Scientists probe underground depths of Earth’s carbon cycle
Carbon in the fluid of the Earth’s mantle is not in the form of carbon dioxide but rather in carbonate and bicarbonate ions, researchers found. Credit: Prof. Giulia Galli, et al.
Understanding how carbon dissolves in water at the molecular level under extreme conditions is critical to understanding the Earth’s deep carbon cycle—a process that ultimately influences global climate change.
Contrary to current geochemical models, the carbon dissolved in water-rich fluid at the bottom of the Earth’s upper mantle is not in the form of carbon dioxide but rather in carbonate and bicarbonate ions. That is the conclusion of scientists at UChicago’s Institute for Molecular Engineering, who simulated the fate of dissolved carbon dioxide under high pressures and temperatures in the upper mantle, about 410 miles below the surface of the Earth. Their results were published in the Oct. 12 issue of Science Advances.
“Experiments at these extreme conditions remain very difficult, both in execution and interpretation,” said Giulia Galli, senior investigator of the paper and the Liew Family Professor of Molecular Engineering. “Fortunately developments in theory and increases in computing power have recently made it possible to use molecular dynamics simulation to investigate water and carbon at extreme conditions.”
The work shows that carbon can assume unexpected forms in the fluids found in pores and cracks of rocks deep underground, said Russell J. Hemley, research professor at George Washington University, who was not involved in the research. Therefore, scientists cannot use observations at the surface of the Earth as a guide for how carbon behaves below the surface of the Earth.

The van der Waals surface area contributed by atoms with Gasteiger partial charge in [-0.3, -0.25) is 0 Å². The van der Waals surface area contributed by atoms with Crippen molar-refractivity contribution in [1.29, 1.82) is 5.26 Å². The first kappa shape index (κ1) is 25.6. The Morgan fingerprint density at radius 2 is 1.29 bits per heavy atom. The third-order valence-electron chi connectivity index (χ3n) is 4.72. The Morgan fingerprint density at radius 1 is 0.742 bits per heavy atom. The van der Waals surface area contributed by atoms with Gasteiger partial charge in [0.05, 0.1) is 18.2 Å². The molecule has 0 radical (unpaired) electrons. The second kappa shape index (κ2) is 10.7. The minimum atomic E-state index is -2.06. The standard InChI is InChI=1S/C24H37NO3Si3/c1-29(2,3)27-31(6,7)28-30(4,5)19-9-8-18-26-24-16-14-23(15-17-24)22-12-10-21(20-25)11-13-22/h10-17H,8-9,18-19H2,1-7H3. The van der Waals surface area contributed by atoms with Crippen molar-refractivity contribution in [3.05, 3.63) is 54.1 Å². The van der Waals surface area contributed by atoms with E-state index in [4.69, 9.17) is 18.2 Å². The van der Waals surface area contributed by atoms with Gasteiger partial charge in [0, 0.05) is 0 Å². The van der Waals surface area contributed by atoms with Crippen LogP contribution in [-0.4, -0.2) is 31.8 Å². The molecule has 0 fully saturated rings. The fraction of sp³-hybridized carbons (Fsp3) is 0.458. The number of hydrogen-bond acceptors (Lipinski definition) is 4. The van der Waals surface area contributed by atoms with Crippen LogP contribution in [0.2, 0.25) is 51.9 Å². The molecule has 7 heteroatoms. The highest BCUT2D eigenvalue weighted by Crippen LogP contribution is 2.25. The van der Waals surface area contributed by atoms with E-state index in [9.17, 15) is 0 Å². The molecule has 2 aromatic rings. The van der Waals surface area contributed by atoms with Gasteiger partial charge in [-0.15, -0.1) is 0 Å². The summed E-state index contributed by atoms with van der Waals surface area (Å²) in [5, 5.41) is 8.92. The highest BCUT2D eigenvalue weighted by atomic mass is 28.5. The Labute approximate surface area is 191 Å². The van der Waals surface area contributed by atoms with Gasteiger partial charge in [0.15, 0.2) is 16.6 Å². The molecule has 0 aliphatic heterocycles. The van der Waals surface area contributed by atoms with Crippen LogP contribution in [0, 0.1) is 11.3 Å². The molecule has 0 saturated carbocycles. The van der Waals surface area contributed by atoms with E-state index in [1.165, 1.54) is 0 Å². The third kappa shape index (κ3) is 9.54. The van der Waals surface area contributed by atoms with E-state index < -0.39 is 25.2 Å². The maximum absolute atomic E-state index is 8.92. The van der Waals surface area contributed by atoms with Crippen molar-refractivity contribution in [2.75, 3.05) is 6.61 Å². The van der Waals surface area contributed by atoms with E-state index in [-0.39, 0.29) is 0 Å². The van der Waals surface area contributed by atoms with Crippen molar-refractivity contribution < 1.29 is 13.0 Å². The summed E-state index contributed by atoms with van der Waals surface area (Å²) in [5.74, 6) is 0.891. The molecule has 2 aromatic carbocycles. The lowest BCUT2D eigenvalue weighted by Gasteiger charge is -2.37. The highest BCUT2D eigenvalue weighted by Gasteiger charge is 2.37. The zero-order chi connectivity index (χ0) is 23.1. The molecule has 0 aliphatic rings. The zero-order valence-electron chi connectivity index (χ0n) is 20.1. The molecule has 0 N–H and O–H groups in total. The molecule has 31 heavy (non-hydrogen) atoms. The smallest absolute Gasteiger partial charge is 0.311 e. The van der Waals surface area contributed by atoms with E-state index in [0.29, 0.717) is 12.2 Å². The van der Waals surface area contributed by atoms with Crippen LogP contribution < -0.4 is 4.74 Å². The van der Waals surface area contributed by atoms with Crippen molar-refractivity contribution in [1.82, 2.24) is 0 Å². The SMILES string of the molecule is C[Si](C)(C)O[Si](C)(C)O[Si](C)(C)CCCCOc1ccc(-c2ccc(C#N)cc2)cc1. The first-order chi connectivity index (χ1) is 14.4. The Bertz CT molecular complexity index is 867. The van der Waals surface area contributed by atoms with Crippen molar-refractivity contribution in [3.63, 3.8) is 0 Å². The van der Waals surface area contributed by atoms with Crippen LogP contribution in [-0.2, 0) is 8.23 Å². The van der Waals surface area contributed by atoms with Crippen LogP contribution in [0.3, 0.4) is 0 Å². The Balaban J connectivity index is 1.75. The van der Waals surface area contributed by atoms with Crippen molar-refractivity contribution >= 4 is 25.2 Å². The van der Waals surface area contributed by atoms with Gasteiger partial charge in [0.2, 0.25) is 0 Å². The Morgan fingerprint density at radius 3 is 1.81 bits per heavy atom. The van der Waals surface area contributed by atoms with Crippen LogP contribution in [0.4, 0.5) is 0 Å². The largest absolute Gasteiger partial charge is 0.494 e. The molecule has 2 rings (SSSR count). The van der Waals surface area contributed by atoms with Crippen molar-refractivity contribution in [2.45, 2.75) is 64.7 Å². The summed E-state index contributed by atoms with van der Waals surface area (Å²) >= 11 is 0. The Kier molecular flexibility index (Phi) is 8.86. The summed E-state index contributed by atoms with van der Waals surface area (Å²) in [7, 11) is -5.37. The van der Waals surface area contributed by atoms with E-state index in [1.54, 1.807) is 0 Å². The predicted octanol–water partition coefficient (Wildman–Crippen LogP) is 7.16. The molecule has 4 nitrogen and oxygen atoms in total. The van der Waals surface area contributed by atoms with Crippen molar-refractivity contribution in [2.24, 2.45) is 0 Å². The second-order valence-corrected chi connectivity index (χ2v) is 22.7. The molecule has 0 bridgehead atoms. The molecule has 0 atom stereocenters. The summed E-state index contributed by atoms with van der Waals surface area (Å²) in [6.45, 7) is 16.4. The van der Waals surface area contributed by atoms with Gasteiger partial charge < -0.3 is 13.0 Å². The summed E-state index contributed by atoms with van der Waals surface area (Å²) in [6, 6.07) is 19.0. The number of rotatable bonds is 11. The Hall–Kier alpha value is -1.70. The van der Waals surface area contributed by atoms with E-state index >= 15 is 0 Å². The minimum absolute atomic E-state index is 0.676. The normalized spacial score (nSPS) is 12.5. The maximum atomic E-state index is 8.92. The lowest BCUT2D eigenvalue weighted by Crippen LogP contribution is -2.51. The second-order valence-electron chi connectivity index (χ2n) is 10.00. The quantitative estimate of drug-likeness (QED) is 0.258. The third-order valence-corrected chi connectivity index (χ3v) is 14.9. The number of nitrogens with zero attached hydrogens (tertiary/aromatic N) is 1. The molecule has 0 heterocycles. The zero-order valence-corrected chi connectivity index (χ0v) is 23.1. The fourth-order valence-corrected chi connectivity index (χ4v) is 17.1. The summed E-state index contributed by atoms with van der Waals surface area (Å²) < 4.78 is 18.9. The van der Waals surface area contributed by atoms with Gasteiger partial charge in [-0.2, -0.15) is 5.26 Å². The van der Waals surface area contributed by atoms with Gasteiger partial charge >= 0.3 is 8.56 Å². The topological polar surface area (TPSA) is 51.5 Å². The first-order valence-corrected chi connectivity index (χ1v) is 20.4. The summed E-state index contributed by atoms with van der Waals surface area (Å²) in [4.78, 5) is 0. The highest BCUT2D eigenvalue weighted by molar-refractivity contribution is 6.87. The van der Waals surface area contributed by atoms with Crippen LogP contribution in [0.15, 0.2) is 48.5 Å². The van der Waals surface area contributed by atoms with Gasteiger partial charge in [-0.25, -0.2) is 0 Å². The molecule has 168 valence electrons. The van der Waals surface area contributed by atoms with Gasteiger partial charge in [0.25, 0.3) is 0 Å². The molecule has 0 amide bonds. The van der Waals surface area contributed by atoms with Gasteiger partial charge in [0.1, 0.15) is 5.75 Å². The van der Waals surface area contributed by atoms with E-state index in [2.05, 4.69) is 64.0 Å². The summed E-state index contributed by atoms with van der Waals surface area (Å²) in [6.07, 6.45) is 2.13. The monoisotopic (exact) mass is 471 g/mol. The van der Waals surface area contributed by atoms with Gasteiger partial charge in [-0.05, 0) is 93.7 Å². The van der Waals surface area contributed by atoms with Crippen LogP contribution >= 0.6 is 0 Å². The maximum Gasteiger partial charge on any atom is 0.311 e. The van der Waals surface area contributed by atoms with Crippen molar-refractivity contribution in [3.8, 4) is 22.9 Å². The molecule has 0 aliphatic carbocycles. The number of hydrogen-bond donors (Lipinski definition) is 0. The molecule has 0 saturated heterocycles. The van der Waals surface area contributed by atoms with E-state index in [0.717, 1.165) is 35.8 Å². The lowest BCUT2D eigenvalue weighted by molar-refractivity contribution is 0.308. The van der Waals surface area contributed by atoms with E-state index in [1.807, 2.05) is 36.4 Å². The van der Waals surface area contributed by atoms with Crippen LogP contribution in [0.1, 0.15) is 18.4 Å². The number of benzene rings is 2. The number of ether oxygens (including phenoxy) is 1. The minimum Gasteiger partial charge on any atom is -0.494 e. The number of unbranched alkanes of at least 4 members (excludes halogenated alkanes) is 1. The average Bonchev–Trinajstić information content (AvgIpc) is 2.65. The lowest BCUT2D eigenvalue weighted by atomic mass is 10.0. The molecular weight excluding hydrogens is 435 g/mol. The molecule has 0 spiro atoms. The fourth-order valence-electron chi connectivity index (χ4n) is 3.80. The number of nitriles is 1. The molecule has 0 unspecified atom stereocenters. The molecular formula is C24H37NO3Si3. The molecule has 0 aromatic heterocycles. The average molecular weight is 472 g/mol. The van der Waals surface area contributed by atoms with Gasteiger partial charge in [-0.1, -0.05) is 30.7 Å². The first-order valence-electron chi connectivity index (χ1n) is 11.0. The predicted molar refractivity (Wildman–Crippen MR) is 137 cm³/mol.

“This is important because the different forms could lead to different kinds of reservoirs of carbon-containing materials at depth in the planet,” Hemley said. “Calculations such as the ones in this study, together with new experiments prompted by these theoretical results, may be key in determining how much carbon is in the planet.”
The researchers also determined that the carbonate and bicarbonate anions under extreme conditions exchange protons with water over picoseconds, or one trillionth of a second. The study suggests that in the upper mantle, water transports carbon mostly through highly active ions, not through dissolved carbon dioxide molecules.
“Our current research suggests the presence of more carbonate and bicarbonate ions than previously thought,” said Ding Pan, the paper’s first author and a former researcher at the Institute for Molecular Engineering, now assistant professor of physics and chemistry at the Hong Kong University of Science and Technology.
“This presence of ions rather than molecules is a game-changer,” said Craig E. Manning, professor of Earth and space sciences at the University of California Los Angeles, who was not involved in the research. “The addition of molecular CO2 to water makes the water less chemically reactive, suppressing the ability of water to strip elements from rock and move the elements to other localities. However, if CO2 reacts with H2O to form anions, then the same amount of carbon makes the water more chemically active, thereby promoting its ability to move elements.”
Whether carbon accumulates in the Earth’s interior is still a subject of debate, and the chemical reactions of carbon in the deep Earth are not yet fully understood. This research will cause scientists to re-evaluate the role of carbon dioxide in deep fluids and to rethink its mass transfer capability. It also will stimulate the development of new models.
Source: University of Chicago
D. Pan et al. The fate of carbon dioxide in water-rich fluids under extreme conditions, Science Advances (2016). DOI: 10.1126/sciadv.1601278